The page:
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Genre Thriller

According to a 2008 IOL article, identity theft could be costing South African individuals and firms more than R1 billion a year. Scam artists have even begun to register assumed identities as deceased in order to make a claim on their life insurance or estates. That's what makes Unknown so fascinating and possible as Dr. Martin Harris finds out what it's like to slip off the grid.

Imagine waking up after a car accident to find that your life has been upended without a trace of your former life. This is the case of Dr. Harris (Neeson), a man facing a similar situation after waking up from a coma. Harris falls into a state of bewilderment as paranoia begins to pick at his mind after an accident makes him spectator to a life he once owned. Just like The Fugitive with Harrison Ford, this doctor goes on the run from authorities in a classic Hitchcockian man-on-the-run thriller.

Moving between the police, hospital staff and an undercover agency... Harris must find a way to reunite with his distant wife and recover his real identity. Liam Neeson surprised everyone with action-thriller Taken as a ex-special forces father whose daughter gets kidnapped, later starring in The A-Team remake as Hannibal Smith. He's demonstrated that he's still got it and in many ways, Unknown is a derivative of his role in Taken mixed with the plight of Dr. Richard Kimble in The Fugitive.

Jaume Collet-Serra directed House of Wax and Orphan, showing a curiosity for darker horror-thrillers. Unknown may not be a horror, but the snowy, murky and haunting city of Berlin gives the thriller a cold atmosphere and the perfect conditions for a mystery. While Unknown immediately conjures up flashbacks of Taken with a Luc Besson edge and quick pacing, it seems to go a little deeper as Dr. Harris transports the audience on a journey of self-discovery as all the pieces of the puzzle are reassembled.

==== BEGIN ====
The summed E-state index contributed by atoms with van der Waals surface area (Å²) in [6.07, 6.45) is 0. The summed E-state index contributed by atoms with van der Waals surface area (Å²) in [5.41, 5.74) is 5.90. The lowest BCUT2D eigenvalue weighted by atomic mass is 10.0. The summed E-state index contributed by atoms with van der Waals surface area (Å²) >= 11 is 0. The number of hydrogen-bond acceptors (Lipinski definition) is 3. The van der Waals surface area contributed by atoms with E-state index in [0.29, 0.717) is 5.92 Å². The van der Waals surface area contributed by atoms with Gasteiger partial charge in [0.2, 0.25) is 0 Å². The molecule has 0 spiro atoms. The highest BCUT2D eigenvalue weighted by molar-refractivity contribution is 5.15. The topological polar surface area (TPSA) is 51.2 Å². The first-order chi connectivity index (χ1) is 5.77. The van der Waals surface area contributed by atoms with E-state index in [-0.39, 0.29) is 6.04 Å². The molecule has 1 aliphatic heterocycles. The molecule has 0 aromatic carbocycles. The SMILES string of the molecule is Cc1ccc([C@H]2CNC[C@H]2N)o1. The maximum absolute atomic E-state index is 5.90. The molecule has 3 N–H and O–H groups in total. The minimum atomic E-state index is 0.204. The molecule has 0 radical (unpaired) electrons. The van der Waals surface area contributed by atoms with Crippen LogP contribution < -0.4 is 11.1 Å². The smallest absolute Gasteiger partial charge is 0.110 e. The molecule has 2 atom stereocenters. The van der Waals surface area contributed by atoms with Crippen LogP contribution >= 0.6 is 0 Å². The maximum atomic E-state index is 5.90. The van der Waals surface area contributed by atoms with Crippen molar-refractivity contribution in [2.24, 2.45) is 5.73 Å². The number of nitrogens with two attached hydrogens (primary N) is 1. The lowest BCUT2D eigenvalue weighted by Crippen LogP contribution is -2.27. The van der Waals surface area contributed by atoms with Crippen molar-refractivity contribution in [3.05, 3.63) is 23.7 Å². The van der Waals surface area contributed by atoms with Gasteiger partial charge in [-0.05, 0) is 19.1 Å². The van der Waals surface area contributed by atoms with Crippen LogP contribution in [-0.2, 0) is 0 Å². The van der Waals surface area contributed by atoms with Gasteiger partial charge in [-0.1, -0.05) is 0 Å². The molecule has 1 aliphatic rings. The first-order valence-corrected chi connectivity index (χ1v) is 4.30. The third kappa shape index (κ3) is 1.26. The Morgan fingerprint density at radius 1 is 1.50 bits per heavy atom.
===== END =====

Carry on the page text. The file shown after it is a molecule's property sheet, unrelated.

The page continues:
Unknown varies between intense drama and riveting action set pieces as our hero recruits the help of his taxi driver as he embarks on a mission to reclaim his identity. The taxi interplay and urban car chase scenes have parallels with Besson's affinity for car chases and taxis. Unknown may not be as cuttingly violent as Taken, but maintains stress levels as our dazed and confused hero escapes one tense situation only to land in another.

Neeson seemed more determined in Taken like it was personal. In Unknown, he carries a vacant glare... possibly because his character feels numbed, void of identity, like a man suffering from amnesia. Instead of being a lone wolf, he's aided by Diane Kruger, Bruno Ganz and January Jones. Kruger (National Treasure) shows she can roll with the punches as his accomplice, Gina, the taxi driver. Ganz (Hitler in Downfall) is almost unrecognisable, delivering a cold, experienced supporting role and January Jones (Mad Men) softens the sharp tension as a gorgeous, enigmatic counterpart to Neeson as Elizabeth Harris.

Unknown lags a little in places, but the mystery sustains us long enough to make the film compelling, exciting and action-packed. It's a straight-forward actioner with a meaty premise and a solid cast. Unfortunately, this distancing forces it to skate over the characters, leaving the audience slightly alienated by the onslaught of anonymity and disconnectedness. Not feeling for the lead character displaces viewers making them feel like they're playing witness at an arm's length, cut adrift.

If the script was able to create more of a bond between audience and Dr. Harris, the film would have been right up there with its influential peers in Taken and The Fugitive. Instead, it makes its mark with relentless action, quick pacing and a classic Hitchcockian theme in a suspenseful man-on-the-run thriller with one big difference... the identity isn't mistaken, it's missing.

The bottom line: Electric


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